Womenswear designer Jo Norton takes part in our brand snapchat, sharing her thoughts on leotards, Brexit and manufacturing in the U.K.
Jo, can you tell us a little bit about yourself and what led you to launching a womenswear brand?
I studied fashion at Kingston University and originally had no plans for my own label but life changes and so do plans! I had some health problems and being able to work my hours around that definitely made me consider my own business.
What inspires you when you are designing your collections?
Once I began designing the first Mille Saisons’ collection, I found movement and ballet to be key influences in my inspiration which is when I decided to take up ballet again as an adult. Mille Saisons is based on designing clothing for living and movement, and several pieces have made it to a ballet class for a test run!
What have been the greatest challenges you have experienced and overcome in launching your own brand and running your own business?
Having confidence in myself and the brand has been difficult, especially starting out. Only having myself as a sounding board can be tough. Balancing my sleep and work with my sleep disorder has been one of my biggest personal challenges. However, I love what I do, which makes it easier to get up and get working.
You proudly use British manufacturers and source most of your materials from the UK too. Can you give a few tips to others that might be thinking of doing the same?
I always try to find UK suppliers – whether it’s boxes, fabric or factories, but I have other concerns such as the amount of water used in the dyeing process. I’m very interested in the manufacturer’s eco credentials, commitment to fair wages and fabric choice. I buy buttons, threads, labels and tissue paper from British companies because in the quantities I use it is more economical to do so. I’ve found it’s important with manufacturers to research them as much as possible. I also tend to get a sample made before I visit to see how well my spec pack is followed and how good communication is before I decide to use them.
Long term, what are your hopes for Mille Saisons? How would you like your brand to grow?
Just having my own label is already quite exciting. However, the Chloe playsuit is named after my little cousin who lives in Spain so I made her the playsuit in her size for a Christmas present. I think she was actually the first person to wear the collection. So a mini Mille Saisons collection for children wouldn’t be unimaginable. I’d also really love to do something with ballet wear, maybe something aimed at adult beginners. Leotards can be more intimidating when you are a bit older!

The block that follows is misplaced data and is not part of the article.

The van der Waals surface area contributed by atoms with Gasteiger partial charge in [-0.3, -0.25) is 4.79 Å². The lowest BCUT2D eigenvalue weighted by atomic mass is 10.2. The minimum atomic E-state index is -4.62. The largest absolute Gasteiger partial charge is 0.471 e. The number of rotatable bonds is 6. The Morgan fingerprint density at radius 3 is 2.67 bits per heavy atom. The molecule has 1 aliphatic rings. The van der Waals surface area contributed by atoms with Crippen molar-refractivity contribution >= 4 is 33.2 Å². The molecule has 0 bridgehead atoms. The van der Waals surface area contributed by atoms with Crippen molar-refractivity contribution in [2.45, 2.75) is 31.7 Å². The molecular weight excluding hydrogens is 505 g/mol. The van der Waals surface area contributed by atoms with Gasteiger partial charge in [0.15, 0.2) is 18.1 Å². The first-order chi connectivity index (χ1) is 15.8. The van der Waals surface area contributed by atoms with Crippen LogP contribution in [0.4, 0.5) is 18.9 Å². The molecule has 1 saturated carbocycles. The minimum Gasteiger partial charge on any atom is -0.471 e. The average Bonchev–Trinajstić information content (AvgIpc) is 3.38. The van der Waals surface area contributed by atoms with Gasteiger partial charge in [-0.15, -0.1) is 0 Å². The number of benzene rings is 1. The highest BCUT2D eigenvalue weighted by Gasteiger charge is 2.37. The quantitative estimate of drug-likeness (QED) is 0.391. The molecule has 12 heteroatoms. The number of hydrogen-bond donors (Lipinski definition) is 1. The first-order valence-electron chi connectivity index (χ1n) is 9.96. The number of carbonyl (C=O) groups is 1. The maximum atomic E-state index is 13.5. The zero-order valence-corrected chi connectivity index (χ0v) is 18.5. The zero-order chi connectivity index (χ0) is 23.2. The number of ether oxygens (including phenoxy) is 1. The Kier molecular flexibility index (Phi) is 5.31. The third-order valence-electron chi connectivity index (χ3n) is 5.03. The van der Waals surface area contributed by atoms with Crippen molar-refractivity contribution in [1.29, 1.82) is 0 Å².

How do you feel about the UK’s decision to leave the EU, and do you believe this will be a positive thing for British brands?
On the one hand I think trading with Europe and imports may be more difficult due to the impact of the falling pound, but on the other hand we could see a growth in British suppliers and factories. The weaker pound is already attracting more retail sales from abroad. If leaving the EU means that fashion skills education grows and we’ll see an increase in skilled machinists then that would be great. I’d also like to see more support for small UK businesses.
British personality (alive or dead) that you would most like to meet?
Any of the Royal Ballet ballerinas. I have woman crushes on Lauren Cuthbertson, Olivia Grace Cowley and Yuhui Choe.
Most-loved place in the UK?
Lewes where my studio is based. It’s a weird, lovely blend of liberal and traditional. There’s a castle, more pubs than you can visit in one night and some beautiful independent shops. The local brewery Harveys delivers with a horse and trap on Tuesdays and I’m going to visit my favourite chocolate shop, Bonne Bouche later today.
British drink that you most enjoy?
I should probably say Harveys, right? But I’m not a beer person so it has to be Babycham. I have Babycham glasses and it is impossible not to smile at the little deer logo.
Favourite British-made brand?
I’m probably biased because they are based in the studio next to me, but I love Alexis Dove jewellery. I wear my lion pendant everyday because I am a creature of habit!
Most inspiring British maker or manufacturer?
Charlotte Elizabeth (handbag designer) is hugely inspiring as a brand. Her honesty and openness about her health is really refreshing and I’m working on trying to be that open too.
I’d also say my factory who do not work for profit and run loads of educational courses especially to get students learning about manufacturing and to create the next generation of skilled workers in British clothing manufacturing.